This show is Art with a capital “A”. It is awe-inspiring. It is life-changing. As the actors inform us in the prologue, it may, in fact, be “the most important piece of theatre you will ever experience.” Just kidding. This show is ridiculous.
Archives for July 7, 2017
You don’t have to understand quantum mechanics – or even elementary physics – to follow Quantum Suicide: A Talk by Professor Sophie Miller, the one woman show now enjoying its first Fringe production at Caos on F. However, it does help to be familiar with TED talks, the wildly popular lectures – now heard on NPR […]
Was ever a jailed sex offender more self-righteous and self-pitying than Rabbi Barry Freundel in this brilliantly disturbing new play by A. J. Campbell? Were ever such a predator’s’ victims—in Freundel’s case the women he surreptitiously photographed undressed for his own private spank bank—given more eloquent voice to state how he hurt and violated them, to […]
Morningstar is a small chamber drama playing in the basement of Shopkeeper’s on Florida Ave, (a venue whose old wooden floors add quite a bit of natural folly to the performance, some useful, though mostly not). It was written by Nathaniel Klein, who also stars. It was directed by Madison Middleton, who also plays a small, […]
With a breezy “Hi, y’all!” Clyde Ensslin welcomes us to the complicated story of Thomas Jefferson and Sally Hemings, as told by none other than Big Bill Clinton himself. It’s a chance to relax, enjoy, and learn more about one of the most fascinating chapters in the history of our nation. Sophia Howes reviews for […]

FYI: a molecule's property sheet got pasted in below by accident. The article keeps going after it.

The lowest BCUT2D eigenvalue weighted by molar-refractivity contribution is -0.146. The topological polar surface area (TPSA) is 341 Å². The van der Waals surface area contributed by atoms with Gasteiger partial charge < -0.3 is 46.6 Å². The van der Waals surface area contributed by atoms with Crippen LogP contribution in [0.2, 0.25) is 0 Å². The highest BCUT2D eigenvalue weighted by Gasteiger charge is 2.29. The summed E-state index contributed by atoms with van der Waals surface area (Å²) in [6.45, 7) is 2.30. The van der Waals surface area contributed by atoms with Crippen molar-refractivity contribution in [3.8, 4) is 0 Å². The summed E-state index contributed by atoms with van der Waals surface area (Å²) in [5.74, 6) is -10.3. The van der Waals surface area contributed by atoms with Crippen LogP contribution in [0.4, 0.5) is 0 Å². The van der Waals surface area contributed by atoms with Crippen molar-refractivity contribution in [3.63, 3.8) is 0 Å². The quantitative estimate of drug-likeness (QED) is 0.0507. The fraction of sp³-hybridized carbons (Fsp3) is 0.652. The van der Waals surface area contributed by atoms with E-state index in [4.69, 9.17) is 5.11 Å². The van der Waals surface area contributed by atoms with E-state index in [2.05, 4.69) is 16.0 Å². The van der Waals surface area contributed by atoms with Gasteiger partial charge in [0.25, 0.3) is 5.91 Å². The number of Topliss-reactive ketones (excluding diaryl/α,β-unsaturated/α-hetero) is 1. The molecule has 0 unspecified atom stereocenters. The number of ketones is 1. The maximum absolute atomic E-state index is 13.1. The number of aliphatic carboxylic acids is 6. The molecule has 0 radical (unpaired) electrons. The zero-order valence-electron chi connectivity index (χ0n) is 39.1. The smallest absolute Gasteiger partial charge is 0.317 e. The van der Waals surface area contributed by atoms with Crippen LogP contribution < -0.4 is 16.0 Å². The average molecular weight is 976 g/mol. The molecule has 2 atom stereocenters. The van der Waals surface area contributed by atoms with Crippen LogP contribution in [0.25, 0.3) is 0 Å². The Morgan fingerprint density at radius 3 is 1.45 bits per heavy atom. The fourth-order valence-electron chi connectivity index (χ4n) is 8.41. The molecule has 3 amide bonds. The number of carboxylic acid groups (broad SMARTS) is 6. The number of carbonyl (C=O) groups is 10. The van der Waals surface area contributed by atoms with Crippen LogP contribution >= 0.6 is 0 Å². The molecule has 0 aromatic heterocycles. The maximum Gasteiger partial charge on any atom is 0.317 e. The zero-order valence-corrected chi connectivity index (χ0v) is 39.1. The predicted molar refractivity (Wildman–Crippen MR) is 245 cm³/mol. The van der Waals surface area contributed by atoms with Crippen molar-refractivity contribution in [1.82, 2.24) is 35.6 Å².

Dorothy Parker claimed, famously, that she was “just a little Jewish girl, trying to be cute.” In fact, she was a legendary wit; the first female drama critic in America; and a successful writer of poetry, book reviews, short stories, and movie scripts. She may well have been the inventor of snark. Sophia Howes reviews […]
Nevertheless, She Persisted takes the pulse of the American landscape before and after the November 2016 election, offering a moving compendium of raw emotion, personal drama, and flickering hope. Director Lauren Hanna and her diverse all-female cast channel a curated assortment of crowdsourced stories that reveal the fraught everyday lives of American women in the […]
Stories of war wounded told from the point of view of military medics—those who try to save lives and bag the bodies of the ones they can’t—give glimpses into the bravery and heroism of the fighting forces who serve and defend. Taking the point of view of U.S. Army nurses sent to the front in […]
It was Emerson, who wrote: “If the whole of history is in one man, it is all to be explained from individual experience.” Well, if that one man was Lee Harvey Oswald, then it’s his lunch hour experience on Friday November 22, 1963, that might explain the dreadful path our country has since taken.
There are certain topics that one avoids on first dates. Like race, politics, religion, Moby Dick, your ex. Mixed Blessings is the story of how these topics can make a first date go spectacularly wrong, and yet bear the fruit of a relationship.
I saw the best minds of my generation destroyed by madness, starving hysterical naked, dragging themselves through the negro streets at dawn looking for an angry fix. But enough about how my closest friends reacted to the election of Donald Trump. Let’s talk about the show.
This isn’t your normal poetry reading. Those words, spoken by Creator and Director Caleb Beissert as he introduced the Asheville-based Poetry Cabaret Collective, could serve as the tagline for the show. The performance is decidedly different than a typically-staid poetry reading. E. A. Aymar review on DC Metro Theater Arts